Star Wars Rogue One Trailer (vs. Beastie Boys)

This actually works 🙂

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Context aware MySQL pools via HAProxy

At GitHub they use MySQL as their main datastore. The setup is a typical “single-writer-multiple-readers” design. They loadbalance between server pools using HAProxy, with some cleverness built in:

Instead [of checking whether a MySQL server is live with mysql-check], we make our HAProxy pools context aware. We let the backend MySQL hosts make an informed decision: “should I be included in a pool or should I not?”

The HAProxy config contains all known hosts. The hosts themselves can answer to checks running with either HTTP 200 (OK), HTTP 503 (Not OK), or HTTP 404 (Maintenance). Based upon those answers HAProxy will assess if there are enough hosts in the main mysql_ro_main pool to handle the load, and automatically switch to the failover mysql_ro_backup pool if need be.

frontend mysql_ro
  acl mysql_not_enough_capacity nbsrv(mysql_ro_main) lt 3
  use_backend mysql_ro_backup if mysql_not_enough_capacity
  default_backend mysql_ro_main


As an extra, they’ve also integrated it all into their chatops.


Context aware MySQL pools via HAProxy →

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Static Map Maker


Static Map Maker is a tool to easily create static map images from services such as Google Maps, Bing Maps, CartoDB, MapBox, etc. Just type in the location, flip some switches, and get the URL you need.

Static Map Maker →

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30K Page Views for $0.21: A Serverless Story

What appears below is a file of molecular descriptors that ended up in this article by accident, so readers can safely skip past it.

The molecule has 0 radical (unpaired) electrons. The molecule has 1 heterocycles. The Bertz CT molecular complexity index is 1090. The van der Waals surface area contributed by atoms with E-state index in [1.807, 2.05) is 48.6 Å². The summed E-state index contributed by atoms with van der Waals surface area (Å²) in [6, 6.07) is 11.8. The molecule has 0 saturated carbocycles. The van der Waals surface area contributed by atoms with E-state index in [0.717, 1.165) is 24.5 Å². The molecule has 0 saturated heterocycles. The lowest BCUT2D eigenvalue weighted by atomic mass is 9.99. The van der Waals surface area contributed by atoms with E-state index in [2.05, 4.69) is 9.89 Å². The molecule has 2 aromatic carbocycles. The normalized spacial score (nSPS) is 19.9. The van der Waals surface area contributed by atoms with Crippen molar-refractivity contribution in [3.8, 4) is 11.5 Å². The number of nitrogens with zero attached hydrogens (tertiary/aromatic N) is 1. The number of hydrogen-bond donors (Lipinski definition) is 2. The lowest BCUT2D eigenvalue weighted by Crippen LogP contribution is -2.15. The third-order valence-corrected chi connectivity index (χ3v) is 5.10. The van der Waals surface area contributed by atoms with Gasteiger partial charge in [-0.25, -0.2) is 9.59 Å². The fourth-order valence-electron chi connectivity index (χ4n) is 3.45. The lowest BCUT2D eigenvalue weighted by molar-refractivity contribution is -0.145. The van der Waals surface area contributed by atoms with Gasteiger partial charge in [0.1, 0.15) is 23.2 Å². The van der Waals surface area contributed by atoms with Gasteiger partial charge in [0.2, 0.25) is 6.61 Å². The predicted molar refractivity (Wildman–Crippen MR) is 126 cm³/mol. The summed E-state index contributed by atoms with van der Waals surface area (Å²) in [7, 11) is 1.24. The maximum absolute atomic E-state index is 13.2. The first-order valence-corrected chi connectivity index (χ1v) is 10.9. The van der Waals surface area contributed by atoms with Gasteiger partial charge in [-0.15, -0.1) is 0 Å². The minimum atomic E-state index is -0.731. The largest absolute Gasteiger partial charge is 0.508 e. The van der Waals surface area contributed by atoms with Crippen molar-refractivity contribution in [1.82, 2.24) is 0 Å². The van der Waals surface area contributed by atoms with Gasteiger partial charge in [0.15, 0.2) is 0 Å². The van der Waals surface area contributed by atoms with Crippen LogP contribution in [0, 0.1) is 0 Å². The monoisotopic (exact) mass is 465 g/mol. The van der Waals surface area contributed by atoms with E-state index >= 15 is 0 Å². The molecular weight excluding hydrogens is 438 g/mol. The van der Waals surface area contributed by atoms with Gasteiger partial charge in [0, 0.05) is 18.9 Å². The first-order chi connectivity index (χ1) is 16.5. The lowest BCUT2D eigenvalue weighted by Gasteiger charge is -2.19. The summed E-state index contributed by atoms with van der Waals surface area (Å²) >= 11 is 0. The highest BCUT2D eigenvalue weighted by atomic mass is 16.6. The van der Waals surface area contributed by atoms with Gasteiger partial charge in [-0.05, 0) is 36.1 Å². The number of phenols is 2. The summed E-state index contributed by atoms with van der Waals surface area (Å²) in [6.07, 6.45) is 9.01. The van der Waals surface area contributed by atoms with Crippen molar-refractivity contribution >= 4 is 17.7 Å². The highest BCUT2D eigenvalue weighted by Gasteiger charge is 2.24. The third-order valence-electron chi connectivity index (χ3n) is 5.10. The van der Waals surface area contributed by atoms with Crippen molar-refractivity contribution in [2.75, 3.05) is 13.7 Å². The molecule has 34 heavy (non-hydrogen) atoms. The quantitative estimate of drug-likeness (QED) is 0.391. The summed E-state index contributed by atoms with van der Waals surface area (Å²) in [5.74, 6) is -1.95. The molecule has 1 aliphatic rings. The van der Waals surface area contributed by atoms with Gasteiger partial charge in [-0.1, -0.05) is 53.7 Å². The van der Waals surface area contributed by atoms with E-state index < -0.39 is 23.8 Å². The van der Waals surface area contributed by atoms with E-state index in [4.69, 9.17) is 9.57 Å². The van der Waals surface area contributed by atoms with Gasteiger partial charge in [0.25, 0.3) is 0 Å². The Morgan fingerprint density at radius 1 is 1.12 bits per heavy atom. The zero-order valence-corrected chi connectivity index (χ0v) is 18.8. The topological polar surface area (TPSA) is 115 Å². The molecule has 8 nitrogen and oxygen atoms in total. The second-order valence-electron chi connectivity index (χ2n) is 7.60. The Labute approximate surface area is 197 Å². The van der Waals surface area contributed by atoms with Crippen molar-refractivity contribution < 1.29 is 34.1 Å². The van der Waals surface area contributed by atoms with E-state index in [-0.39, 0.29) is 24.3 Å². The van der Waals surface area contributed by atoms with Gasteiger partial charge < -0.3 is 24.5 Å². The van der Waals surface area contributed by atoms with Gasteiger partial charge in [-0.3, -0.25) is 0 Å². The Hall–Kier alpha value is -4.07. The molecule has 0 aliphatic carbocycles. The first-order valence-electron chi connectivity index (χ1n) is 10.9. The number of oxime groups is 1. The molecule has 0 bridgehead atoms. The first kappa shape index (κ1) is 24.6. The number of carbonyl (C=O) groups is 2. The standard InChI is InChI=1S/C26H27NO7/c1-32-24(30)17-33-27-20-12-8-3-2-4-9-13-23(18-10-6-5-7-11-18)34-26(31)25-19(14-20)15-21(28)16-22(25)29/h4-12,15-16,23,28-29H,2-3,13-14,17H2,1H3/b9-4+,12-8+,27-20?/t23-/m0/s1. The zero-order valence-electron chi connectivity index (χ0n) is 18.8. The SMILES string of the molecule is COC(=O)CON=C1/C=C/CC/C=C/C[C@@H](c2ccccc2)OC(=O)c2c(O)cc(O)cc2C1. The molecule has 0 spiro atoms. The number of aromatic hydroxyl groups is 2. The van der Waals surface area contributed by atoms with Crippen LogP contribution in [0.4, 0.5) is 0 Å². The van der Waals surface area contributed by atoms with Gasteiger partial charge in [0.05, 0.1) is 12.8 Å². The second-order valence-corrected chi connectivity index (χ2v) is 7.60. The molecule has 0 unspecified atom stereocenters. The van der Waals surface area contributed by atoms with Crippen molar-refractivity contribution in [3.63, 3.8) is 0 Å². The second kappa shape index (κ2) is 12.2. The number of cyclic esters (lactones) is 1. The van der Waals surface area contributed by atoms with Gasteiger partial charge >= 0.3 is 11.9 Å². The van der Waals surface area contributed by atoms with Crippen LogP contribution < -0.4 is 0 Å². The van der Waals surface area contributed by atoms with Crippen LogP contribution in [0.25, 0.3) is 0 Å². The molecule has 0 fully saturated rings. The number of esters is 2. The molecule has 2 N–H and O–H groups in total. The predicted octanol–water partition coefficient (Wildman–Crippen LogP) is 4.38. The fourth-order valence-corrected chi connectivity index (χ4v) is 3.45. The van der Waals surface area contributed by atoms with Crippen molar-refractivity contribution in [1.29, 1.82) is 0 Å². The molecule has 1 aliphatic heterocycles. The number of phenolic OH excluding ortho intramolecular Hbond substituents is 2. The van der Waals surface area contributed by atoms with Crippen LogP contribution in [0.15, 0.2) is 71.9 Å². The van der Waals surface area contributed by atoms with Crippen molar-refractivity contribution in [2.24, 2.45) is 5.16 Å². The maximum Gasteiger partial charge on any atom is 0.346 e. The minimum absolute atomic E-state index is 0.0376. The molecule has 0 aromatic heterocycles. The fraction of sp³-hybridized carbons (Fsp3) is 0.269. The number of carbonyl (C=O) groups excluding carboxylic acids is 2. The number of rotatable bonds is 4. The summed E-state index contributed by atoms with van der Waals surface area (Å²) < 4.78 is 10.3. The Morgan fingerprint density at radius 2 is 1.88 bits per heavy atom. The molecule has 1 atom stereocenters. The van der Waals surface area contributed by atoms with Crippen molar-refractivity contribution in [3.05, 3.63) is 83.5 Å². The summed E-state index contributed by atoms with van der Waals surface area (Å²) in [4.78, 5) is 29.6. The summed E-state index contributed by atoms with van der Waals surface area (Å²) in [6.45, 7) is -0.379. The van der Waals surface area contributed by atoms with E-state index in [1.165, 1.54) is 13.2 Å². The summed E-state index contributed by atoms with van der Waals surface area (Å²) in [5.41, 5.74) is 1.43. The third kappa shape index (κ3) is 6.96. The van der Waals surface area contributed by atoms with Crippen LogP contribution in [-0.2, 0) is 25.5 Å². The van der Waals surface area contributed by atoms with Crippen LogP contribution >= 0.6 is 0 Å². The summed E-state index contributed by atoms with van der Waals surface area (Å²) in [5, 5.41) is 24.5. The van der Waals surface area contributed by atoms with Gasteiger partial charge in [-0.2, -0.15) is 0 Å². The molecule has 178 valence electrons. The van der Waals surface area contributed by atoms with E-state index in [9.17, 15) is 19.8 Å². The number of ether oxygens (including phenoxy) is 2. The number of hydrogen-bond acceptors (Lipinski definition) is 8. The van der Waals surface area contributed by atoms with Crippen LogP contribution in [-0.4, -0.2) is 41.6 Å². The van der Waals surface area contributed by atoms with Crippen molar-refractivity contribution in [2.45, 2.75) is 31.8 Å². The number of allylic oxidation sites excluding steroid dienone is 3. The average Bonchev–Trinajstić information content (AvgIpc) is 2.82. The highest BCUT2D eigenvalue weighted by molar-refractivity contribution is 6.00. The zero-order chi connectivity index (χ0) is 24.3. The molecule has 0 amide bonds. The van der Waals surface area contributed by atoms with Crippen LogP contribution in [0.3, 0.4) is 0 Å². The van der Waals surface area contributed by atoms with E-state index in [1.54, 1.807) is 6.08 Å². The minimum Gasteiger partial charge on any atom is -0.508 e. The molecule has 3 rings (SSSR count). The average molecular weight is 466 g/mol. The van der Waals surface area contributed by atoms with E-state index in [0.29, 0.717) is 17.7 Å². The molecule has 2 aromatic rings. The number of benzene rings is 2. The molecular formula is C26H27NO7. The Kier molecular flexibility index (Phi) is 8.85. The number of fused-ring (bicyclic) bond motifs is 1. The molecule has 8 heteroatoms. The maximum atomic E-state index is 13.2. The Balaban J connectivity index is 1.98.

Pete built the Fantasy Movie League Lineup Calculator. In July it got about 30K pageviews, resulting in a $0.21 bill from Amazon AWS:

The Lineup Calculator is comprised of a set of AWS Lambda functions. Boiling what I’ve done down to its essentials, I’m using Lambda as a free batch server where I’m well below the free tier of 1M transactions per month and using S3 as a low cost web host where my primary cost is the egress.

At work we’re also heavy AWS users. Some of our projects – like the meme generator – run using a likewise setup: static (and generated) files are stored on S3, with some Lambda sprinkled on top.

30K Page Views for $0.21: A Serverless Story →

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The most dangerous person in Silicon Valley

No, not The Drive-By Manager but (those who claim to be) The Senior Software Engineer:

There are lots of people with the title but not the skills. They are hard to spot because they’re definitely not junior but they’re not really senior either. They’re mid-level engineers who have been convinced they’re senior by the ecosystem.

Love that end part: “[They] have been convinced they’re senior by the ecosystem”. Startup title inflation.

The most dangerous person in Silicon Valley →

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You don’t need JavaScript


CSS is powerful, you can do a lot of things without JavaScript.

A quite commonly known example is usage of the Adjancent Sibling Selector (viz. +) to build custom radio buttons/checkboxes or tab interfaces.

With a few more CSS tricks such as the :target/…/:active/:checked pseudo-classes, the ::after/::before pseudo-elements, and the attr() CSS function one can achieve some other great effects:

You don’t need JavaScript is a repo that aggregates many of these “Pure CSS” Solutions.

You don’t need JavaScript →

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Improving readability using array_filter